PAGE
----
Response — Basic Writing, et al… (October 21)

December 11, 2008 at 3:51 pm | Posted in Uncategorized | Leave a comment

I love Berthoff’s assertion that “students with language and learning disabilities” is pretty much a description of any beginning college student.  It suggests (I almost said “foregrounds,” but I don’t know that it does THAT) that the real situation isn’t one of deficiency, but of adapting to a new context.  I HATE Berthoff’s solution to use “a line down the middle of the page” as the one organizing principle in her class.  Why?  Students already know how to think in opposites by the time they get into college.  I think they need to be challenged in new and different ways.  (I almost said “more” here.  Why did I delete that?  Go read my teaching philosophy, especially the section about evaluation.)

I don’t have a solution, or a suggestion about how to do things differently–and I certainly think that Berthoff’s right–there are many things that students already know how to do, and a teacher’s task is often simply showing them that they know (often by giving them the vocabulary to name what they do in a way that makes what they talk about intelligible to others).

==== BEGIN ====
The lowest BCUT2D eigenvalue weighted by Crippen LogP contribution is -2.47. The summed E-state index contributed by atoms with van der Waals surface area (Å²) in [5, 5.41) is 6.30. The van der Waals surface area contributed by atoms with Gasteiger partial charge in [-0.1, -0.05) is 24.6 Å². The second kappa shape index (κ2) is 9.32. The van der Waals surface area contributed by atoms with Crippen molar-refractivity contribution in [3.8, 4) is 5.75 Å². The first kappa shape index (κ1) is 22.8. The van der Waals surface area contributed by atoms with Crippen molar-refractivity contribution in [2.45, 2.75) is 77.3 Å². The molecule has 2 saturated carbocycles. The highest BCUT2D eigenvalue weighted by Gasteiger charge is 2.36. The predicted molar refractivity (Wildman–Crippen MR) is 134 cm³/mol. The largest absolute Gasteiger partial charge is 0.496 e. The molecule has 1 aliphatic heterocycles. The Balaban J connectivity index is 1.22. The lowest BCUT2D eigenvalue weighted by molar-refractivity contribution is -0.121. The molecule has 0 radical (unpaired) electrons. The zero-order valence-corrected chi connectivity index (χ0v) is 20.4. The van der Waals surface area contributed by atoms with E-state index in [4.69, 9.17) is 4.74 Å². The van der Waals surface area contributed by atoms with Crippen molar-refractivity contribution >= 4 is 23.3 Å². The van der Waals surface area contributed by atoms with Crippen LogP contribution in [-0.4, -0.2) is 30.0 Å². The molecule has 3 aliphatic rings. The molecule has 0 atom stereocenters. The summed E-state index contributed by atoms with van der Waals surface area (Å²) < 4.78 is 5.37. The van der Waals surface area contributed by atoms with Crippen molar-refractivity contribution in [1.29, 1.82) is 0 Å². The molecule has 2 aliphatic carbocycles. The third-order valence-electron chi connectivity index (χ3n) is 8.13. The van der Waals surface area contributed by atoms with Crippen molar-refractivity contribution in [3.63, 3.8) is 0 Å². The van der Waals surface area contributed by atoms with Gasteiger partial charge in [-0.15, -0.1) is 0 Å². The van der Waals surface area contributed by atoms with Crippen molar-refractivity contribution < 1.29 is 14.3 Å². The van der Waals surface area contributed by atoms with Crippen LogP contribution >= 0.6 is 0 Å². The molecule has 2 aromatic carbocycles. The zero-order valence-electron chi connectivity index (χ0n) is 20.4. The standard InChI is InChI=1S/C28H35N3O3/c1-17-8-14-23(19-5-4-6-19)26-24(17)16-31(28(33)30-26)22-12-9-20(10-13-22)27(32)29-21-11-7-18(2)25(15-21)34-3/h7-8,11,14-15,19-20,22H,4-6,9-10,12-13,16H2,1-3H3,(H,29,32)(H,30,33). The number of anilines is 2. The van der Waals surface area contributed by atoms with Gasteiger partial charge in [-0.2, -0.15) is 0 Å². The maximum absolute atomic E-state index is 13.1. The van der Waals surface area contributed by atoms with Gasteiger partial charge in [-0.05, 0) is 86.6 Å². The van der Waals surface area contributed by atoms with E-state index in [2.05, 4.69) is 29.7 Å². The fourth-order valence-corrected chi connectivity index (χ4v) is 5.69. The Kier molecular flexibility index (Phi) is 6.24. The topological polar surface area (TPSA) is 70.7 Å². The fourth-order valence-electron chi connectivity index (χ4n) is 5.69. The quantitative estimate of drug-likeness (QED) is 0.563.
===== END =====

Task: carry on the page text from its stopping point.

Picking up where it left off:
Let’s just say that what I DO have is an uneasy, but exhilarating (dis)comfort with ambiguity, conflict, and open-endedness.  And I think for about three-quarters of the excerpt we’ve read, Berthoff does, too.

Response — WAC and WCs (October 28)

December 11, 2008 at 3:41 pm | Posted in Uncategorized | Leave a comment

Well, Anderson-and-colleagues challenged my (rather stale and inherited without question) ideas about writing’s utility across the curriculum.  I could turn around and argue that it’s the disciplines themselves that squelch the value of writing, by teaching teachers to use tests, to encourage formulaic writing, and well–discipline students more than teach them.  I could.